What is glaucoma and what causes it? Glaucoma refers to a group of eye disorders that lead to vision loss and eventually blindness by damaging the optic nerve in the back of the eye, also known as the ocular nerve.
The typical symptoms can begin slowly so that you might not even realize that you have it. However, the only way to know for sure if you have glaucoma is to have a thorough eye examination. Glaucoma results when the nerve is damaged. The result is damage to the optic nerve and/or the capillaries surrounding the eyes. If this already sounds confusing, you can click here for more expert opinion and recommendations.
In a majority of cases, this damage is caused by pressure buildup behind the eye. Commonly called “choroidal” disease, glaucoma is typically caused by two types of agents: foreign body proteins and fluid. It is important to note that glaucomas are not the same as venous insufficiency, which is an abnormal accumulation of fluid behind the eye.
The most common type of glaucoma occurs in men and women. The risk factors for developing glaucoma include age; having a family history of eye diseases such as cataracts or diabetes; having hypertension; having a history of vision loss, and living in a household with high levels of alcohol consumption.
Other factors that increase the likelihood of developing glaucoma include: having a family member who had glaucoma; having dry eye syndrome; having a sedentary lifestyle; having a poor diet; and having a history of corneal surgery.
Glaucoma treatment options include eye drops, laser surgery, eye transplants, and surgery to remove the infected pressure vessel. When glaucoma causes optic nerve damage, vision loss will occur.
Possible causes include: being born with the genetic condition of uncontrolled iris hypertrophy, which causes the iris to enlarge beyond normal limits; being obese; receiving cataract surgery; having diabetes; and living in a household where there is a high level of stress.
The optimal treatment method for glaucoma depends on the underlying cause of the disease. Common treatment methods include eye injections and prescription medication. If vision loss has occurred, the physician may order an optical eye exam, called a refractive examination.
During this exam, the eye doctor will examine the front, back, and sides of the eye. He will also take a quick look under the cap of the eyes to determine any signs of fluid build-up. Once completed, your ophthalmologist will make a diagnosis and give you treatment recommendations.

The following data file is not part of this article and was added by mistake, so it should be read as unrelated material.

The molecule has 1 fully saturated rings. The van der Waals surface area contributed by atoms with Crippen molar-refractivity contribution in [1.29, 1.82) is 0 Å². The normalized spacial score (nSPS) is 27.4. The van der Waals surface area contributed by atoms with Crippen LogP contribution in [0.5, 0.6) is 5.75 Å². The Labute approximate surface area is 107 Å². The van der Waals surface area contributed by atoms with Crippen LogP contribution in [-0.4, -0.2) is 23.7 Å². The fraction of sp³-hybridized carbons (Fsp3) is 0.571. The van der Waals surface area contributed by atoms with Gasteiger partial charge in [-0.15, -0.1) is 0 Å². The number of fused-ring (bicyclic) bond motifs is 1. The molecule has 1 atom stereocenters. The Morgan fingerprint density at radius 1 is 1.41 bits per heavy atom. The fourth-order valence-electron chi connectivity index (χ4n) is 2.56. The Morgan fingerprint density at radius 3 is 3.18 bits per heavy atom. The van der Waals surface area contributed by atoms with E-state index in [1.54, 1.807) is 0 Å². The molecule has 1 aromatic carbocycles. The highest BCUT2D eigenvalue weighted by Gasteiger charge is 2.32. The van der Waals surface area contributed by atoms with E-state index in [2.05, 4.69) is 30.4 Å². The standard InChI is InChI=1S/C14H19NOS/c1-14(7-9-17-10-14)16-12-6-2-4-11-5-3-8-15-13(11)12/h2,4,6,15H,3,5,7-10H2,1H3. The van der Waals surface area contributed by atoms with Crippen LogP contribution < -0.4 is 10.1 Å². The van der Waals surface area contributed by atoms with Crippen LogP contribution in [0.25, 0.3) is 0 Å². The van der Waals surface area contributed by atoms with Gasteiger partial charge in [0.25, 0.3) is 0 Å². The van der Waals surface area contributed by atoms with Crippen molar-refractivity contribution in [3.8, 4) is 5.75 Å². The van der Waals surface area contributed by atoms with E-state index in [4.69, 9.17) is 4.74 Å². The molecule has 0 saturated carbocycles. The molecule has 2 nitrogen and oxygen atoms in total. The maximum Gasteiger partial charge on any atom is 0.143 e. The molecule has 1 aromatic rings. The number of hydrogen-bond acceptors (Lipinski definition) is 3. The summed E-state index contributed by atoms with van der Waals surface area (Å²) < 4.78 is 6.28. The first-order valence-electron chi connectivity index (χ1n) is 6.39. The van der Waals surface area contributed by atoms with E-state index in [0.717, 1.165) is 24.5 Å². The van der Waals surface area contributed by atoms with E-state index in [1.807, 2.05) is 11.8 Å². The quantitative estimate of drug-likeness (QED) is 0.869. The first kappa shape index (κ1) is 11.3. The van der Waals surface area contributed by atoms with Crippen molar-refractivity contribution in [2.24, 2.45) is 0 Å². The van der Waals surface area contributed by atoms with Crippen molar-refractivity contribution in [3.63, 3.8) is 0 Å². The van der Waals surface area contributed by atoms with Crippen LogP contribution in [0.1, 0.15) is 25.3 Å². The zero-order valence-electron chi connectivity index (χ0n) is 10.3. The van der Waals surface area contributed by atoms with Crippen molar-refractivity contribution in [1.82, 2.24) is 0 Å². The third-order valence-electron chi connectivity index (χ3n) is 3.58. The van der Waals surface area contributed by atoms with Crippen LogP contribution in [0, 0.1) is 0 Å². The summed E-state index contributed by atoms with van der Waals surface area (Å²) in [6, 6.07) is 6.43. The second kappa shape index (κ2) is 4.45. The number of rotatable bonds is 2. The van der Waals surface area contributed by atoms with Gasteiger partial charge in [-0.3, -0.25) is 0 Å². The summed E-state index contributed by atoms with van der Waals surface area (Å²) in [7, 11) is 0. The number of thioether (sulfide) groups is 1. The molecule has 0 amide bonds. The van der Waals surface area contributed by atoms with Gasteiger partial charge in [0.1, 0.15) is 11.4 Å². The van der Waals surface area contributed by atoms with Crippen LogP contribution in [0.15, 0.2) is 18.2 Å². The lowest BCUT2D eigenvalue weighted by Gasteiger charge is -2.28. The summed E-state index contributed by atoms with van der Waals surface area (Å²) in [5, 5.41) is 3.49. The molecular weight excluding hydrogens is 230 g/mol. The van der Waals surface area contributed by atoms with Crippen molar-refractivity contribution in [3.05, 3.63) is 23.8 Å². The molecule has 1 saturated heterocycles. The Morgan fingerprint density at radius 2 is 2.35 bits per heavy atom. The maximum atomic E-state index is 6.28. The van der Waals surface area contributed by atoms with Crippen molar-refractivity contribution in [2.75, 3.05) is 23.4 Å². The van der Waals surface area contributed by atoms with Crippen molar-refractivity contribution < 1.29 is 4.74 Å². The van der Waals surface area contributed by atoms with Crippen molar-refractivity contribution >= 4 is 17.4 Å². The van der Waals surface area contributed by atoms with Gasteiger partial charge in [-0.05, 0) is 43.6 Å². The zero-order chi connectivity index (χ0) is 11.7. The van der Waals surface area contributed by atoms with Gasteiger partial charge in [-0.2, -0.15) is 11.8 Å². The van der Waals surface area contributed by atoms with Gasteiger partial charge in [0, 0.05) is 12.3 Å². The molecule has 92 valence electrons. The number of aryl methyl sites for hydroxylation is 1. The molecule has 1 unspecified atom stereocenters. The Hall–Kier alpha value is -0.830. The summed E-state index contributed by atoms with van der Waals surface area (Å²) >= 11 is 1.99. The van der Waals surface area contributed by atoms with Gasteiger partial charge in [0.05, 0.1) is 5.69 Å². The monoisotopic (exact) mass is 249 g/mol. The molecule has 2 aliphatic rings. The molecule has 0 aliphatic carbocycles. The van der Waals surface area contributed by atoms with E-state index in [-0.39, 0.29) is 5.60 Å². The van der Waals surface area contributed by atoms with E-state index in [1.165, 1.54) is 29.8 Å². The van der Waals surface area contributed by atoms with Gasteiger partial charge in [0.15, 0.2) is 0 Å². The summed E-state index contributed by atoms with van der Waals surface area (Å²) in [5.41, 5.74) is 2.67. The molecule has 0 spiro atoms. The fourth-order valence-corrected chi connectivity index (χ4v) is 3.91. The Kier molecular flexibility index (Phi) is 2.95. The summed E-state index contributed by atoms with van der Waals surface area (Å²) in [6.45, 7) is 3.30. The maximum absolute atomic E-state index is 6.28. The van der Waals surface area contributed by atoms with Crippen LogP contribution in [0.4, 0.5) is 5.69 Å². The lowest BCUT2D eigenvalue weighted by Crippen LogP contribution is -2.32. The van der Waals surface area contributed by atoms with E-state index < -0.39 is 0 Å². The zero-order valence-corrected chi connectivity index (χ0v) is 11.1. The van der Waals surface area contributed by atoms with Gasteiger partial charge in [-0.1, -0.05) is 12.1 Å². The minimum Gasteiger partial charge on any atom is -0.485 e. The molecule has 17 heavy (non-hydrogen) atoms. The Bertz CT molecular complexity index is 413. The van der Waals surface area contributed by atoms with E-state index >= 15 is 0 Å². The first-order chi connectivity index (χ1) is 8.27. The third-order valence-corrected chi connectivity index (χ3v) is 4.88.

If prescription drugs do not work, or if iris surgery does not correct your vision problem, your physician may recommend laser treatment as the final solution. Laser treatment for glaucoma works by reshaping the affected areas of the eye and improving the drainage system.
After surgery, your ophthalmologist may place a laser endoscope right into the iris to start the laser treatment. The laser will then work to remove scar tissue, allowing it to work better and faster than before. Another serious eye disease that can result in loss of vision is open-angle glaucoma.
Open-angle glaucoma occurs when the iris moves out of position, creating a blind spot in the visual field. This type of glaucoma typically happens to middle-aged people, because as people age, their eye tends to move out of position more often.
As a result, open-angle glaucoma damages the optic nerve and can be very painful. Laser surgery may be the best option for this type of glaucoma to treat and cure. It is important to talk to a qualified physician about your glaucomiasis symptoms so that they can properly diagnose and treat you for your specific type of glaucoma.
Proper diagnosis of glaucoma symptoms is critical to the success of treatment. Glaucoma treatment options are very similar between individuals, and patients should take their doctor’s advice regarding which treatment options are right for them.
If symptoms continue after a proper diagnosis has been made, you should immediately contact your medical health care provider.